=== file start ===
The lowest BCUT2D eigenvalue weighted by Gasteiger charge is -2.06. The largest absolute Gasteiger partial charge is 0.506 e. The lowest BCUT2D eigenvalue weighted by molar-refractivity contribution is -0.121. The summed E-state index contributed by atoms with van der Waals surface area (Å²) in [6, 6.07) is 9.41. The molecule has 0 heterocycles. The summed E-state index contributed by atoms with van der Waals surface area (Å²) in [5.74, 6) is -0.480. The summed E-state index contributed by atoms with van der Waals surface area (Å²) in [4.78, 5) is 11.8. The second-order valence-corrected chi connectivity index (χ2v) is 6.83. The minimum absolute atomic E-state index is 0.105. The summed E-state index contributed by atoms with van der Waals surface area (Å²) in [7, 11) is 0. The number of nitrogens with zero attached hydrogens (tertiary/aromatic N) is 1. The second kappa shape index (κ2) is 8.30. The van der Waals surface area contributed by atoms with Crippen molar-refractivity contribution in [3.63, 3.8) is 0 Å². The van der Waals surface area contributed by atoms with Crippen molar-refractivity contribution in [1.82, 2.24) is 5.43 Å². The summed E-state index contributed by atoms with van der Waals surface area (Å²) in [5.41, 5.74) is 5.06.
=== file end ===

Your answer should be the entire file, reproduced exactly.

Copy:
The lowest BCUT2D eigenvalue weighted by Gasteiger charge is -2.06. The largest absolute Gasteiger partial charge is 0.506 e. The lowest BCUT2D eigenvalue weighted by molar-refractivity contribution is -0.121. The summed E-state index contributed by atoms with van der Waals surface area (Å²) in [6, 6.07) is 9.41. The molecule has 0 heterocycles. The summed E-state index contributed by atoms with van der Waals surface area (Å²) in [5.74, 6) is -0.480. The summed E-state index contributed by atoms with van der Waals surface area (Å²) in [4.78, 5) is 11.8. The second-order valence-corrected chi connectivity index (χ2v) is 6.83. The minimum absolute atomic E-state index is 0.105. The summed E-state index contributed by atoms with van der Waals surface area (Å²) in [7, 11) is 0. The number of nitrogens with zero attached hydrogens (tertiary/aromatic N) is 1. The second kappa shape index (κ2) is 8.30. The van der Waals surface area contributed by atoms with Crippen molar-refractivity contribution in [3.63, 3.8) is 0 Å². The van der Waals surface area contributed by atoms with Crippen molar-refractivity contribution in [1.82, 2.24) is 5.43 Å². The summed E-state index contributed by atoms with van der Waals surface area (Å²) in [5.41, 5.74) is 5.06.